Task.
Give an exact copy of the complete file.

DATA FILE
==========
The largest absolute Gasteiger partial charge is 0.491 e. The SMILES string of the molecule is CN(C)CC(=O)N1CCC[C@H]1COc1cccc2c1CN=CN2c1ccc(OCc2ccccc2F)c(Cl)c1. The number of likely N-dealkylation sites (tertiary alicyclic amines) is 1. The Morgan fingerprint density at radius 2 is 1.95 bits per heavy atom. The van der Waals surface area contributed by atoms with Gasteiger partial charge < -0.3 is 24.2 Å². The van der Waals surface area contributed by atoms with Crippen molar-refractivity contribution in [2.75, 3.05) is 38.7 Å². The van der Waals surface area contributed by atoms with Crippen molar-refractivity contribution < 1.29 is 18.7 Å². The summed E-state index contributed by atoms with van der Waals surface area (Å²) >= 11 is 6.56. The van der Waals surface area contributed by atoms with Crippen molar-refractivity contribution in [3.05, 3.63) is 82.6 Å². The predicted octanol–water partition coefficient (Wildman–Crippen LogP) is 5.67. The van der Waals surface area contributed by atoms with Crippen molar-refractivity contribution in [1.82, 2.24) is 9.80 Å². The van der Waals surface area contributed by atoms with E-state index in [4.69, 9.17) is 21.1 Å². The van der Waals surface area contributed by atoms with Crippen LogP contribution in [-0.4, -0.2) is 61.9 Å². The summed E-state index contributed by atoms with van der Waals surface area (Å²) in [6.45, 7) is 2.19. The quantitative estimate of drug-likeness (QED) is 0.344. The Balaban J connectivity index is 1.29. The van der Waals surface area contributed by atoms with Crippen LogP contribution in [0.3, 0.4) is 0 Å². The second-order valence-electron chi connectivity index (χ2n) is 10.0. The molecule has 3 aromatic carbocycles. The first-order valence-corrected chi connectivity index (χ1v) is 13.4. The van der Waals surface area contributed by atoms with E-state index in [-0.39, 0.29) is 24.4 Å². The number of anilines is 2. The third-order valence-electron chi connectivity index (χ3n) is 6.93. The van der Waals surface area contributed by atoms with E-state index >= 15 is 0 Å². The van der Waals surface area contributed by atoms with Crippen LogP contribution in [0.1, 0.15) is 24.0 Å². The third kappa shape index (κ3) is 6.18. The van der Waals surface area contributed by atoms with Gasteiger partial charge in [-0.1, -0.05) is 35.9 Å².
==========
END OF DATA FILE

The largest absolute Gasteiger partial charge is 0.491 e. The SMILES string of the molecule is CN(C)CC(=O)N1CCC[C@H]1COc1cccc2c1CN=CN2c1ccc(OCc2ccccc2F)c(Cl)c1. The number of likely N-dealkylation sites (tertiary alicyclic amines) is 1. The Morgan fingerprint density at radius 2 is 1.95 bits per heavy atom. The van der Waals surface area contributed by atoms with Gasteiger partial charge < -0.3 is 24.2 Å². The van der Waals surface area contributed by atoms with Crippen molar-refractivity contribution in [2.75, 3.05) is 38.7 Å². The van der Waals surface area contributed by atoms with Crippen molar-refractivity contribution < 1.29 is 18.7 Å². The summed E-state index contributed by atoms with van der Waals surface area (Å²) >= 11 is 6.56. The van der Waals surface area contributed by atoms with Crippen molar-refractivity contribution in [3.05, 3.63) is 82.6 Å². The predicted octanol–water partition coefficient (Wildman–Crippen LogP) is 5.67. The van der Waals surface area contributed by atoms with Crippen molar-refractivity contribution in [1.82, 2.24) is 9.80 Å². The van der Waals surface area contributed by atoms with E-state index in [4.69, 9.17) is 21.1 Å². The van der Waals surface area contributed by atoms with Crippen LogP contribution in [-0.4, -0.2) is 61.9 Å². The summed E-state index contributed by atoms with van der Waals surface area (Å²) in [6.45, 7) is 2.19. The quantitative estimate of drug-likeness (QED) is 0.344. The Balaban J connectivity index is 1.29. The van der Waals surface area contributed by atoms with Crippen LogP contribution in [0.3, 0.4) is 0 Å². The second-order valence-electron chi connectivity index (χ2n) is 10.0. The molecule has 3 aromatic carbocycles. The first-order valence-corrected chi connectivity index (χ1v) is 13.4. The van der Waals surface area contributed by atoms with E-state index in [-0.39, 0.29) is 24.4 Å². The number of anilines is 2. The third-order valence-electron chi connectivity index (χ3n) is 6.93. The van der Waals surface area contributed by atoms with E-state index >= 15 is 0 Å². The van der Waals surface area contributed by atoms with Crippen LogP contribution in [0.1, 0.15) is 24.0 Å². The third kappa shape index (κ3) is 6.18. The van der Waals surface area contributed by atoms with Gasteiger partial charge in [-0.1, -0.05) is 35.9 Å².